I’m obsessed with sleeping in a snow cave and I get to work digging a wall with my snow shovel into the slope of the hill. I dig six feet wide and four feet down. I get to the bottom of my wall and smell it for the first time: the unmistakable scent of fish. I start to dig into the bottom of the wall and carve out a 36-inch tall cave that runs lengthwise for my sleeping area. As I dig into the bottom of the wall I see dark shades in the snow. I know that it’s penguin shit but I don’t want to believe it so I keep digging. I unearth more penguin shit. The penguins below us are gents, with a single chinstrap penguin in the mix, they must have laid up on this part of the island when the snow levels were lower. I begin to regret my camp location but my hands are wet and cold and I’ve decided this is a point of no return.

To my right I can hear ice crashing into the water in the bay next to us. I swing around each time I hear the thunder of ice breaking off to see frozen debris making waves in our little bay. It’s climate change happening before your eyes and while I’ve been fortunate enough to see this many times, you never miss a chance to see it again. It’s like a lightning storm or a meteor shower, it just never gets old. In a few minutes, every scoop of the shovel has small black turds in it and before long I've covered the kitchen area behind me in penguin shit. The stench is overwhelming but my wet gloves are beginning to freeze and I’m too stubborn to sleep in the tent. I came for this cave and it’s a glorious cave and goddamnit I’m going to sleep in it, penguin shit and all.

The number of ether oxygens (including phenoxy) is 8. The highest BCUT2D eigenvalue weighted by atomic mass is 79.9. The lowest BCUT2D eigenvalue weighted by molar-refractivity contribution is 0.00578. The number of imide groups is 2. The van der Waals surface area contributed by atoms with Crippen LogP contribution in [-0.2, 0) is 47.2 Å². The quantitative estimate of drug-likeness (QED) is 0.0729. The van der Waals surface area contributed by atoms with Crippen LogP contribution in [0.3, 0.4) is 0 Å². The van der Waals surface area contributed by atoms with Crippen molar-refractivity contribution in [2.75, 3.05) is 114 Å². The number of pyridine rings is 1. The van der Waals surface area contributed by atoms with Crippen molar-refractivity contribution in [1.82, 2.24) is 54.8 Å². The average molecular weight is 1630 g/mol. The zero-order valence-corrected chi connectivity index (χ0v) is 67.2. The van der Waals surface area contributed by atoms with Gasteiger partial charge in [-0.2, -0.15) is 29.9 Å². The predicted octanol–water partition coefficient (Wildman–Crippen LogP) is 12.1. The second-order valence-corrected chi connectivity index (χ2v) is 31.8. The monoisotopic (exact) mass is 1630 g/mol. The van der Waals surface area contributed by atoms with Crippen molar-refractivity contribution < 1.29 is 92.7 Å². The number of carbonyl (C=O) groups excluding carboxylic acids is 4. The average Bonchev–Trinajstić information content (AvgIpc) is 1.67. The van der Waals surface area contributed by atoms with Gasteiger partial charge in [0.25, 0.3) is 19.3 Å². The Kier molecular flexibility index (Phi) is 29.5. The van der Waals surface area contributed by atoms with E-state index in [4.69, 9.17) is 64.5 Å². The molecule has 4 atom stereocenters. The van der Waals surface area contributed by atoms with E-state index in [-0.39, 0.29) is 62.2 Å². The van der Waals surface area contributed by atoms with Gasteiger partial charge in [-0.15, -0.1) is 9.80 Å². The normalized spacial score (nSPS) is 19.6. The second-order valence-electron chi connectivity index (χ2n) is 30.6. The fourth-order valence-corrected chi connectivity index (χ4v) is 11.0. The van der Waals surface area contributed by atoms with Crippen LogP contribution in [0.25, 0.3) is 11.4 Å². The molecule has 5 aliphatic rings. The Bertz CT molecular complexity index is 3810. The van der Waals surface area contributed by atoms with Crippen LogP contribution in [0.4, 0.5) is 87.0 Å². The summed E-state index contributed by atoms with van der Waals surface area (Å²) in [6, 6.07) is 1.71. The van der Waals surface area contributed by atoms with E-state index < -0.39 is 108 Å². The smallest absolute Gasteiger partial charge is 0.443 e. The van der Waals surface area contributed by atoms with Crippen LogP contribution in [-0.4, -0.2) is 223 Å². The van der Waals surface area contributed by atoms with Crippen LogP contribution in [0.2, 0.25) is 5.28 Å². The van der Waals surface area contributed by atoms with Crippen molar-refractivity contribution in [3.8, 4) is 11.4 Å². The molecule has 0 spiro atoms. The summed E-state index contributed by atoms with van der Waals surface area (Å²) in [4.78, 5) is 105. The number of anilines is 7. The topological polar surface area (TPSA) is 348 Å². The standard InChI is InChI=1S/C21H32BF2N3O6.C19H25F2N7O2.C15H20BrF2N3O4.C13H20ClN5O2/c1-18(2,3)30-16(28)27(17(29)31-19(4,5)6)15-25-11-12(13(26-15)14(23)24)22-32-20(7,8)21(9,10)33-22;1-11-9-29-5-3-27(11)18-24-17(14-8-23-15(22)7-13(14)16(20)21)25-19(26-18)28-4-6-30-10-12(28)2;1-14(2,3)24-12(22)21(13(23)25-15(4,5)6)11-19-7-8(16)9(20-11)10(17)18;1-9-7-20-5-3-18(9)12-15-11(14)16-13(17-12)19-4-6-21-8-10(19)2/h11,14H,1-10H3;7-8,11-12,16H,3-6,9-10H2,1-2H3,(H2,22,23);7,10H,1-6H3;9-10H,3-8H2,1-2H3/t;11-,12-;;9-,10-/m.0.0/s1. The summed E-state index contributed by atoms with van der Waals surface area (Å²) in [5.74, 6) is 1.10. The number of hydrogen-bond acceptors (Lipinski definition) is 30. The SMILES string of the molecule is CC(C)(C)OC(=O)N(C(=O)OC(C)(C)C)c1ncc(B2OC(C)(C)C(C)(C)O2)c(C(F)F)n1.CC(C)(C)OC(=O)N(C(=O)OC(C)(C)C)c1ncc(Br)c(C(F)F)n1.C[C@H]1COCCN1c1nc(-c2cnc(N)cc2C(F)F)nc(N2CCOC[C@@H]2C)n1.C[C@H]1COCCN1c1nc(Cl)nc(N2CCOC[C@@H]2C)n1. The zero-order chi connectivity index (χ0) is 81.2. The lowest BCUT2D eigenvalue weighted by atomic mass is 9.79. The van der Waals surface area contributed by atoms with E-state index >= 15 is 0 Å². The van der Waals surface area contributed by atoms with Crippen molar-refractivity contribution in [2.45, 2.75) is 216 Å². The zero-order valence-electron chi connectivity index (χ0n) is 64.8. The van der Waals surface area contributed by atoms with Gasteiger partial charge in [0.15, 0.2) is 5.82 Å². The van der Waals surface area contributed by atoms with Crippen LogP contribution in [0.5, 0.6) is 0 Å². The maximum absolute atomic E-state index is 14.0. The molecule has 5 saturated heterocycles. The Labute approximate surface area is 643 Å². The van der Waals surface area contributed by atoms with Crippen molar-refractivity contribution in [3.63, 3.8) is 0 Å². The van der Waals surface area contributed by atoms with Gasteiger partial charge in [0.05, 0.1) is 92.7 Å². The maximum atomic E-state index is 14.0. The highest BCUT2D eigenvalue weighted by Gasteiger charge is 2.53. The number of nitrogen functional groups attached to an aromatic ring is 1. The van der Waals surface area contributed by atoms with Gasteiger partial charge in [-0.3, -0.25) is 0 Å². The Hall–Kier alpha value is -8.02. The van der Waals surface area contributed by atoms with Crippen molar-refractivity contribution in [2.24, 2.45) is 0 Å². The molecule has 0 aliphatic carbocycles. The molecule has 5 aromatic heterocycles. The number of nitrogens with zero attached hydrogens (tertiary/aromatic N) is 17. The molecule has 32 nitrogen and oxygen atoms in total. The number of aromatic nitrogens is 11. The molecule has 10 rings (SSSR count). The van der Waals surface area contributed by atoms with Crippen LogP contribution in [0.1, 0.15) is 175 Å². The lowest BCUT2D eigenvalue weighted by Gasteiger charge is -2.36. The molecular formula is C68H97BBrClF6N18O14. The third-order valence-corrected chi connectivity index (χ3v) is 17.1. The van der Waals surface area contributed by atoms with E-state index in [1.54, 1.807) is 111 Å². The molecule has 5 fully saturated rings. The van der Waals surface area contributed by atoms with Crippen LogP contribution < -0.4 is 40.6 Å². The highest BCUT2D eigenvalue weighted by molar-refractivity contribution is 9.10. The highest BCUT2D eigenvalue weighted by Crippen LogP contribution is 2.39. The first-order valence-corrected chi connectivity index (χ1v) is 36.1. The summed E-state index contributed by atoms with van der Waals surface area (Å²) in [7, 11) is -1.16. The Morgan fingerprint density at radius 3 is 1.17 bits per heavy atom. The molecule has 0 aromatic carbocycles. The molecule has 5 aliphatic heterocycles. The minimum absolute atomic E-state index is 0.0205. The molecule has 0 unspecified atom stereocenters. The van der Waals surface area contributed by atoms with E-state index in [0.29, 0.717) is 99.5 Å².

The heat loss on my wet hands is increasing rapidly. I grab the shovel barehanded now and continue hauling snow behind me. My blood vessels begin to widen, allowing blood to move more easily through the arteries and veins in my hand. The more I shovel the warmer my hands get and the glacier to my right begins a thunderous show of calving. It is more active than most I’ve seen but the calving happens at random and I know from filming them that if you want to see one you have to just stare... for a really long time. There will be time for that later. My hands are warm now but the rest of me is cold and there’s penguin shit to move so I resign myself to seeing the final stage of the process - when the ice hits the water - and I keep digging.